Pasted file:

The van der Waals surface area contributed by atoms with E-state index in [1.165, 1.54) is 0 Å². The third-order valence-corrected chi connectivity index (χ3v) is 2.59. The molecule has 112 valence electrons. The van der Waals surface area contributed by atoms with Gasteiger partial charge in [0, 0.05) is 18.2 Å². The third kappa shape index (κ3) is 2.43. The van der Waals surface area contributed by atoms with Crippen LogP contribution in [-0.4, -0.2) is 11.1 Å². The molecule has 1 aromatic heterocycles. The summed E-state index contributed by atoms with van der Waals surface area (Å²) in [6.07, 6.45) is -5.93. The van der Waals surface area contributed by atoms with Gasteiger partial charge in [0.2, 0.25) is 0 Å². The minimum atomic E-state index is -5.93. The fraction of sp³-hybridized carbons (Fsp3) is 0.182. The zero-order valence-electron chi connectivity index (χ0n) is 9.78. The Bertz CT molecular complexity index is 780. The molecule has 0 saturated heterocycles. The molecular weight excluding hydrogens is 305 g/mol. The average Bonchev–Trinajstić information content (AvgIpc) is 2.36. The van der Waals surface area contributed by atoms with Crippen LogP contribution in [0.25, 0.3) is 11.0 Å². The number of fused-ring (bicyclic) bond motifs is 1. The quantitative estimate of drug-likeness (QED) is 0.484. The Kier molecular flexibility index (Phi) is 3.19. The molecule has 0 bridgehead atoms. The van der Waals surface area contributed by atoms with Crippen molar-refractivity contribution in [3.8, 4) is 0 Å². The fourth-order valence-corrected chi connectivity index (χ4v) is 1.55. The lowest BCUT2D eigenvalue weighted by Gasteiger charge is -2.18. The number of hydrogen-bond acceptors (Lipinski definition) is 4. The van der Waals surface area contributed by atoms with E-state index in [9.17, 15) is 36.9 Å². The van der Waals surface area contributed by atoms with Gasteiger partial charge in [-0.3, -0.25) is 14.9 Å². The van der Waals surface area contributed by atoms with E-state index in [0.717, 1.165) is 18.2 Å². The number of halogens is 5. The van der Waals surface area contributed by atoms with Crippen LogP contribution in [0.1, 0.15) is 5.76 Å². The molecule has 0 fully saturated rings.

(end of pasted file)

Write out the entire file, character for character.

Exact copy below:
The van der Waals surface area contributed by atoms with E-state index in [1.165, 1.54) is 0 Å². The third-order valence-corrected chi connectivity index (χ3v) is 2.59. The molecule has 112 valence electrons. The van der Waals surface area contributed by atoms with Gasteiger partial charge in [0, 0.05) is 18.2 Å². The third kappa shape index (κ3) is 2.43. The van der Waals surface area contributed by atoms with Crippen LogP contribution in [-0.4, -0.2) is 11.1 Å². The molecule has 1 aromatic heterocycles. The summed E-state index contributed by atoms with van der Waals surface area (Å²) in [6.07, 6.45) is -5.93. The van der Waals surface area contributed by atoms with Gasteiger partial charge in [0.2, 0.25) is 0 Å². The minimum atomic E-state index is -5.93. The fraction of sp³-hybridized carbons (Fsp3) is 0.182. The zero-order valence-electron chi connectivity index (χ0n) is 9.78. The Bertz CT molecular complexity index is 780. The molecule has 0 saturated heterocycles. The molecular weight excluding hydrogens is 305 g/mol. The average Bonchev–Trinajstić information content (AvgIpc) is 2.36. The van der Waals surface area contributed by atoms with Crippen LogP contribution in [0.25, 0.3) is 11.0 Å². The number of fused-ring (bicyclic) bond motifs is 1. The quantitative estimate of drug-likeness (QED) is 0.484. The Kier molecular flexibility index (Phi) is 3.19. The molecule has 0 bridgehead atoms. The van der Waals surface area contributed by atoms with Crippen molar-refractivity contribution in [3.8, 4) is 0 Å². The fourth-order valence-corrected chi connectivity index (χ4v) is 1.55. The lowest BCUT2D eigenvalue weighted by Gasteiger charge is -2.18. The number of hydrogen-bond acceptors (Lipinski definition) is 4. The van der Waals surface area contributed by atoms with E-state index in [9.17, 15) is 36.9 Å². The van der Waals surface area contributed by atoms with Gasteiger partial charge in [-0.3, -0.25) is 14.9 Å². The van der Waals surface area contributed by atoms with E-state index in [0.717, 1.165) is 18.2 Å². The number of halogens is 5. The van der Waals surface area contributed by atoms with Crippen LogP contribution in [0.1, 0.15) is 5.76 Å². The molecule has 0 fully saturated rings.